Significance was only tested for across the vaccine groups within each tissue group.


The lymphocyte proliferation results using the different tissue reflects the type of immune response and is not being used to determine the best vaccine. This will be covered further in the discussion. Proliferation results for the spleen show that vaccine 1,2 and 5 had counts significantly higher than vaccine 3, the control. Vaccine 1 had the highest count for the spleen. In the Peyer's patches however vaccine 5 had the highest proliferation to 2. 5 g of STCF protein and was the only reading significantly higher than the control. There was no statistical significance between any of the vaccine groups for proliferation counts for the mesenteric lymph nodes.
T-cell proliferations on day 3 with 2. S, ug. of WTB as stimulating antigen

Table 33 shows the average proliferation values for each T-cell source when stimulated with 2. 511g of the WTB antigen.


Table 33 Average Proliferation for each tissue with 2.5 Zg of WTB

2 32887 + 3475 ¦ 324 + 50 979 i 80b 2"328873475'32450"97980" ; : .. E- Notes- . .


2 32887-1-3475a 324-~1-50 979 80b

3 34319 2426"929 168 4075 3882

5 48587 6169 9870 983 393 -108b Values are mean SD (n=6-8) The same alphabetical prefix within a column indicates no significance between the marked vaccine groups (p > 0.05, student's t-test, two-tailed) for each tissue lymphocyte source. The remainder of the unmarked values, in addition to the values that do not share a similar letter indicator, are significantly different (p < 0.05 to p < 0.001, student's t-test, two-tailed)

Separate testing of the antigens STCF and WTB, was performed in an attempt to distinguish if one component was responsible for higher proliferations than the other. From Table 33 vaccine 5 once again displayed significantly higher proliferations than the control and vaccine 2, for both the spleen and Peyer's patches. The mesenteric lymph nodes had the highest scintillation count with the control.


T-cell proliferations on day 3 with 2. S8g o+STCF-WTB as stimulating antigen
Table 34 shows the average proliferation values for each T-cell source when stimulated with 2. 5ig of the STCF-WTB combination antigen.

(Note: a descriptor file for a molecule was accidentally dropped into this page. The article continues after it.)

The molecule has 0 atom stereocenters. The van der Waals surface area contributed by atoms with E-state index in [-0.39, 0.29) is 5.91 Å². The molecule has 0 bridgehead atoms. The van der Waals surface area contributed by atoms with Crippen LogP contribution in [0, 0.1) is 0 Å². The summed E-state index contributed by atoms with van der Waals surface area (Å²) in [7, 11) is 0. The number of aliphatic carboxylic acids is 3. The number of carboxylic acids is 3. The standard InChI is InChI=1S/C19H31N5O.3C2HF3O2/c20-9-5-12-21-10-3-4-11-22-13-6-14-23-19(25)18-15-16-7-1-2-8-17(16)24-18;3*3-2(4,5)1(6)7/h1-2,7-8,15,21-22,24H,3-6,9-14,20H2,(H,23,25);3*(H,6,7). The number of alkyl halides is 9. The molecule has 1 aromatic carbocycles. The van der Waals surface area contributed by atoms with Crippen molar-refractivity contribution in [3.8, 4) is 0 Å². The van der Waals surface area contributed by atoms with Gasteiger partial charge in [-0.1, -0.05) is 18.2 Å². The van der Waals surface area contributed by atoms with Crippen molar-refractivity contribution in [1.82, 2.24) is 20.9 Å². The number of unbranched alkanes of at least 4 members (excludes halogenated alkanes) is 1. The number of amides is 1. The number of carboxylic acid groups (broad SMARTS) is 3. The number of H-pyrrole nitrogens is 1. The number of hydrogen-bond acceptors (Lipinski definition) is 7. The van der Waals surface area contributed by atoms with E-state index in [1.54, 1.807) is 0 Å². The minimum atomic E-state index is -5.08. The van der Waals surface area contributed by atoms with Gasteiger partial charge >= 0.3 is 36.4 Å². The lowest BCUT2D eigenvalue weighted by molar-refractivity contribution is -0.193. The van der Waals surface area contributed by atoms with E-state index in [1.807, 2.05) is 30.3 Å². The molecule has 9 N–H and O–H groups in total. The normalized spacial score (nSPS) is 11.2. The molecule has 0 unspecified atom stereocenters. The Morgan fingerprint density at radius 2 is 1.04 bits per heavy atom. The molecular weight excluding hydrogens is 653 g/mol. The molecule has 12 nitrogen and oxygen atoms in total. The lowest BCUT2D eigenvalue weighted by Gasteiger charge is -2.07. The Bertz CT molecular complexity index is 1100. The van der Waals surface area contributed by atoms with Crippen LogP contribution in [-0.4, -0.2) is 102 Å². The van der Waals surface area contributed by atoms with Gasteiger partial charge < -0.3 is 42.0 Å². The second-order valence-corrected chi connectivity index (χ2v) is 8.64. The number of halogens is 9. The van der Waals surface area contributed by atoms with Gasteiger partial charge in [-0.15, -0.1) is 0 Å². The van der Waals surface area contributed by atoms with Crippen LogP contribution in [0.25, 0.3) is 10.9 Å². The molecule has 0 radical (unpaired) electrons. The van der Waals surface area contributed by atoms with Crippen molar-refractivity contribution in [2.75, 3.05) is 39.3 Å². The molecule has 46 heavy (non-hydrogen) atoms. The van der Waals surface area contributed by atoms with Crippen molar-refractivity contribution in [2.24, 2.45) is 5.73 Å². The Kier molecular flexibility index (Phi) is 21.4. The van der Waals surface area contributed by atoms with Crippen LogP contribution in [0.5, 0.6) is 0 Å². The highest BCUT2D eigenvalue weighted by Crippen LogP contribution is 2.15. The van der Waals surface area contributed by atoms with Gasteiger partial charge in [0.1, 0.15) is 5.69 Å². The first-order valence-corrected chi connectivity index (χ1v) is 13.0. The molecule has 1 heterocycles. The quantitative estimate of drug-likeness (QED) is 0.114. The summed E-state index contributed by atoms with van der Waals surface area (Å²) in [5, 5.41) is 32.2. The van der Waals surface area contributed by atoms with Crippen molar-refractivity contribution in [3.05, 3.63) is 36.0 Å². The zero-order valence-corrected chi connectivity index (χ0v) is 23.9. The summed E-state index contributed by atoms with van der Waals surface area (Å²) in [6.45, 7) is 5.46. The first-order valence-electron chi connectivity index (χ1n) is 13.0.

Table 34 Average Proliferation for each tissue with 2. 5 pg of STCF-WTB
-for x

Patch 6 : Me C' en term

2 35319~ 14139ab 1014 211 382~65

3 23106+7980'8210 3860 425 98'

5 45135 ~10877 55576 +7169 207~gg Values are mean SD (n=6-8) The same alphabetical prefix within a column indicates no significance between the marked vaccine groups (p > 0.05, student's t-test, two-tailed) for each tissue lymphocyte source. The remainder of the unmarked values, in addition to the values that do not share a similar letter indicator, are significantly different (p < 0.05 to p < 0.001, student's t-test, two-tailed).
Using STCF-WTB as the stimulating antigen, and lymphocytes from the spleen cells, vaccine 5 was significantly different to the control, exhibiting a very high proliferation of 45,135 cpm. Vaccine 2 was also relatively high reading however it was not significantly different to the control. The Peyer's patches lymphocytes again showed a significantly higher proliferation (55,516cpm) for vaccine 5 compared to the control. The scintillation counts for the mesenteric lymph nodes were all low, and likely to be background rather than true readings.
Cytokine analysis using lynaphocyte culture supernatant

Cytokines are used to determine the type of immune response. Three cytokines were measured; IL-2, IL-4 and IFN-y. Only lymphocytes from spleen cells were cultured for cytokine production. As optimal proliferation was determined to be with a stimulating antigen concentration of 2. 5ug/ml, the results of the cytokines at 5ug/ml and lOug/ml are not shown. terleukin 2 Levels IL-2 is a general indicator of T-cell response. Cell supernatant was collected at day 3, which is not optimal for IL-2, however the results clearly indicate that all vaccines stimulated an IL-2 response (Figure 17).


IFN-y and IL-4 as a Measure of the Type of T-cell Response

Comparison of IFN-y and IL-4 (Figure 18) gives an indication of the type of T-cell response, that is, whether a Th1 or Th2 response is occurring.


In all cases except V I (STCF) the IFN-y response was significantly higher than the IL-4, indicating a Thl response. The results of Vaccine 1 (STCF) however are still significant. Vaccine 1 (STCF) produced an average IL-4 level of 7.58 pg/ml. Large difference between the duplicate in IFN-y readings (160. 5pg/ml and 743. 0pg/ml) caused a

large error, negating any measure of significance. It is evident however that even if the larger value is excluded, the IFN-y result is clearly much higher than the IL-4 result.